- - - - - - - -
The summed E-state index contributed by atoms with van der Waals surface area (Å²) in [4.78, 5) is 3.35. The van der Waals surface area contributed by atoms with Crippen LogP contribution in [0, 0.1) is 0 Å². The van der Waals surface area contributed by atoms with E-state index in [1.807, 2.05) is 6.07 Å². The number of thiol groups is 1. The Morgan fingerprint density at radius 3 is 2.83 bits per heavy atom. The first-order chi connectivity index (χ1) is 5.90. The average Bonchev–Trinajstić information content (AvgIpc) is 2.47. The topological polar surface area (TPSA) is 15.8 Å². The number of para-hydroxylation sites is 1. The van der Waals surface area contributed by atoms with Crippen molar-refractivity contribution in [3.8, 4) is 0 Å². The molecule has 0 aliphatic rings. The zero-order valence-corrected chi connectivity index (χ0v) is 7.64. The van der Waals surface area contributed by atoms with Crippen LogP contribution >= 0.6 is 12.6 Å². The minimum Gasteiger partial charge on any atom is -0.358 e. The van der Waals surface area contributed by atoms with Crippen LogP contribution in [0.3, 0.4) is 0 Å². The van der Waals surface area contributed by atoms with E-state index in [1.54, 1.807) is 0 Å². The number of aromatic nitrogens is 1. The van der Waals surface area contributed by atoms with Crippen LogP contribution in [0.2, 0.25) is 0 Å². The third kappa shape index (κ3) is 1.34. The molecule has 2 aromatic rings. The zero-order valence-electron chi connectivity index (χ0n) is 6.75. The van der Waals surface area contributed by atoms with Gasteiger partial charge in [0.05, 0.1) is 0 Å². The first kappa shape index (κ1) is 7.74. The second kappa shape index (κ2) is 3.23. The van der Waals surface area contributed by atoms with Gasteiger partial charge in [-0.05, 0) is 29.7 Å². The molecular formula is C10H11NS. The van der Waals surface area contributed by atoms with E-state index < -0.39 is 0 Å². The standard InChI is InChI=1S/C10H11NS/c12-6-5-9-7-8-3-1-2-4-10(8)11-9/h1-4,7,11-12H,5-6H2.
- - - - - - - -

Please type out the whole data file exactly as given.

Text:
The summed E-state index contributed by atoms with van der Waals surface area (Å²) in [4.78, 5) is 3.35. The van der Waals surface area contributed by atoms with Crippen LogP contribution in [0, 0.1) is 0 Å². The van der Waals surface area contributed by atoms with E-state index in [1.807, 2.05) is 6.07 Å². The number of thiol groups is 1. The Morgan fingerprint density at radius 3 is 2.83 bits per heavy atom. The first-order chi connectivity index (χ1) is 5.90. The average Bonchev–Trinajstić information content (AvgIpc) is 2.47. The topological polar surface area (TPSA) is 15.8 Å². The number of para-hydroxylation sites is 1. The van der Waals surface area contributed by atoms with Crippen molar-refractivity contribution in [3.8, 4) is 0 Å². The molecule has 0 aliphatic rings. The zero-order valence-corrected chi connectivity index (χ0v) is 7.64. The van der Waals surface area contributed by atoms with Crippen LogP contribution >= 0.6 is 12.6 Å². The minimum Gasteiger partial charge on any atom is -0.358 e. The van der Waals surface area contributed by atoms with Crippen LogP contribution in [0.3, 0.4) is 0 Å². The van der Waals surface area contributed by atoms with E-state index in [1.54, 1.807) is 0 Å². The number of aromatic nitrogens is 1. The van der Waals surface area contributed by atoms with Crippen LogP contribution in [0.2, 0.25) is 0 Å². The third kappa shape index (κ3) is 1.34. The molecule has 2 aromatic rings. The zero-order valence-electron chi connectivity index (χ0n) is 6.75. The van der Waals surface area contributed by atoms with Gasteiger partial charge in [0.05, 0.1) is 0 Å². The first kappa shape index (κ1) is 7.74. The second kappa shape index (κ2) is 3.23. The van der Waals surface area contributed by atoms with Gasteiger partial charge in [-0.05, 0) is 29.7 Å². The molecular formula is C10H11NS. The van der Waals surface area contributed by atoms with E-state index < -0.39 is 0 Å². The standard InChI is InChI=1S/C10H11NS/c12-6-5-9-7-8-3-1-2-4-10(8)11-9/h1-4,7,11-12H,5-6H2.